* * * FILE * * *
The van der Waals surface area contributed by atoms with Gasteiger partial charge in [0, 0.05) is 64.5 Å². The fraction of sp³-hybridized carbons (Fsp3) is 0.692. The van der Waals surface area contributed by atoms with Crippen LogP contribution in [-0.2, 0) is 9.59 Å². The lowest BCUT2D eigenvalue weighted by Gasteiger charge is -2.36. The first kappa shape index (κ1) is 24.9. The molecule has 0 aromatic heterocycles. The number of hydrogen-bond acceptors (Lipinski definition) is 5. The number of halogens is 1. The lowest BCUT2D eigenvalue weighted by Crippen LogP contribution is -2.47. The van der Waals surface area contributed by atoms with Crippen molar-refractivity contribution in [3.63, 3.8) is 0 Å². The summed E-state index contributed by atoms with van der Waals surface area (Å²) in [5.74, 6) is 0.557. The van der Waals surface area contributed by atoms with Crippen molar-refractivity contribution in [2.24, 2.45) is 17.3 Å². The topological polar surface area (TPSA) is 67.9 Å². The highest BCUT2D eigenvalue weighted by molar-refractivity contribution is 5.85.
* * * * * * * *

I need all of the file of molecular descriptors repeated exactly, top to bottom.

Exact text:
The van der Waals surface area contributed by atoms with Gasteiger partial charge in [0, 0.05) is 64.5 Å². The fraction of sp³-hybridized carbons (Fsp3) is 0.692. The van der Waals surface area contributed by atoms with Crippen LogP contribution in [-0.2, 0) is 9.59 Å². The lowest BCUT2D eigenvalue weighted by Gasteiger charge is -2.36. The first kappa shape index (κ1) is 24.9. The molecule has 0 aromatic heterocycles. The number of hydrogen-bond acceptors (Lipinski definition) is 5. The number of halogens is 1. The lowest BCUT2D eigenvalue weighted by Crippen LogP contribution is -2.47. The van der Waals surface area contributed by atoms with Crippen molar-refractivity contribution in [3.63, 3.8) is 0 Å². The summed E-state index contributed by atoms with van der Waals surface area (Å²) in [5.74, 6) is 0.557. The van der Waals surface area contributed by atoms with Crippen molar-refractivity contribution in [2.24, 2.45) is 17.3 Å². The topological polar surface area (TPSA) is 67.9 Å². The highest BCUT2D eigenvalue weighted by molar-refractivity contribution is 5.85.